Here is another fine bow by Joseph Henry, perhaps our favourite maker. It’s a strong yet supple stick that produces a massive sound – some wear to the handle but otherwise in excellent condition.
It seems to be impossible to go wrong with an Henry. We have sold a few bows by this maker – all have been subtly different in playing qualities but all have been completely successful. And as a colleague observed, an Henry just looks like a bow should – no quirks or mannerisms, just perfect proportions and an understated grace.
This example dates from around 1850. The stick is of orange brown round section pernambuco of typically high quality with a subtle random figure. Mounts are silver and ebony, the ebony being quite open grained.
The condition is generally very good – there’s some wear to the top of handle which has been filled, and there’s a tiny bit of wear to the thumb projection. The ebony of the frog is also a bit worn along the join with the underslide.
For me this bow has all the qualities you would expect from this maker, or indeed from Peccatte or Simon.
A strong but sensitive stick which gives great feedback, articulates beautifully, and which produces a big and balanced sound. Lots of density to the tone here, but also the high frequency clarity that’s so important for projection.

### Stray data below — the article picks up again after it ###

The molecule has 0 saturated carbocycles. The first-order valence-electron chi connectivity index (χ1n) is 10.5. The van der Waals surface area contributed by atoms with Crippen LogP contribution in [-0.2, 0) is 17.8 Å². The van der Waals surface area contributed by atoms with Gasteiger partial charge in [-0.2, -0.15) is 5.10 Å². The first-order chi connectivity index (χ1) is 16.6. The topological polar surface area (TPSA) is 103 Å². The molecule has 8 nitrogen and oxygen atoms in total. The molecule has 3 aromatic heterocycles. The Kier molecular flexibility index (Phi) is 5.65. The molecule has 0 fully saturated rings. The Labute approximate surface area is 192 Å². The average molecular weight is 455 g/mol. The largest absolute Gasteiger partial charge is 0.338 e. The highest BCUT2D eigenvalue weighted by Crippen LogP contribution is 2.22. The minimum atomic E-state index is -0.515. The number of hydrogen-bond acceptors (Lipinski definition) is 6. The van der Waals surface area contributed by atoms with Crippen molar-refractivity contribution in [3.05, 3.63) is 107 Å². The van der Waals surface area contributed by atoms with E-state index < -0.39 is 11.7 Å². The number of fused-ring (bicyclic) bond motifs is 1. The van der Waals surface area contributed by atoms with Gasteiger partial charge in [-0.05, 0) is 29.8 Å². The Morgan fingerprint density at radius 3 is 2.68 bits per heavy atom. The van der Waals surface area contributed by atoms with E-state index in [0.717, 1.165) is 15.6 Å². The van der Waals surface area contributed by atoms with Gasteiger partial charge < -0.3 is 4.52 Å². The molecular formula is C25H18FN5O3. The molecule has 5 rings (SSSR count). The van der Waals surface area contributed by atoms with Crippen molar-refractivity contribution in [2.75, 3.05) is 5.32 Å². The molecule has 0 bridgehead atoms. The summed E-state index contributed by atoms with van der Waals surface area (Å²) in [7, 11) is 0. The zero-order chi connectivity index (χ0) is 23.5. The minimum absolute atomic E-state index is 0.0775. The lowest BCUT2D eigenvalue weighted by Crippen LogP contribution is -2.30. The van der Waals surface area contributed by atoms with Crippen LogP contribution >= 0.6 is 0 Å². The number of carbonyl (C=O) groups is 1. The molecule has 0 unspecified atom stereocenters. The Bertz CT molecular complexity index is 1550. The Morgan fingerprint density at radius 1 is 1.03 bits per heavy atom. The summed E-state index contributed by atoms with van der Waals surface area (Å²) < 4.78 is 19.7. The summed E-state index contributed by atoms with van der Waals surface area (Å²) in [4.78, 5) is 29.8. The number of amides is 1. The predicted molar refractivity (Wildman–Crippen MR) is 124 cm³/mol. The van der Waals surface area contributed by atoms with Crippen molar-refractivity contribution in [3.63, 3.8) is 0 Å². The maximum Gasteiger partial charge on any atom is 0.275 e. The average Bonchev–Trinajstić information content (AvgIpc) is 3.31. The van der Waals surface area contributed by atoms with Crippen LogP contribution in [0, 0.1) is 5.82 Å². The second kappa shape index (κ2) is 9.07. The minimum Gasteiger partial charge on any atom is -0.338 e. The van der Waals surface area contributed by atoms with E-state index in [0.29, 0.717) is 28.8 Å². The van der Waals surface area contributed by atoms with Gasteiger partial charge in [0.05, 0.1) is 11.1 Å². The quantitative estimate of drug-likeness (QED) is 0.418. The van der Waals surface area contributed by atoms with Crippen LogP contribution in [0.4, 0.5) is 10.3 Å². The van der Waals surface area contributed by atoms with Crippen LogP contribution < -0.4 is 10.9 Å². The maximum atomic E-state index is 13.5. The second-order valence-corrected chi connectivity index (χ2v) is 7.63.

Quite a powerful stick for Henry – generally his bows are a bit more supple – yet it’s still very forgiving and smooth. At 60 grams it’s smack bang in the middle of the acceptable range, and in fact it’s just very correct in all respects – it has neither too little nor too much of anything.
It’s only really in playing a bow like this that we become aware of just how unsuccessful most bows are, even ones by famous makers! This bow gets everything right, and it will open up musical possibilities for any player who picks it up.
All in all, a top bow for a serious professional, offered at an affordable price thanks to some unimportant wear.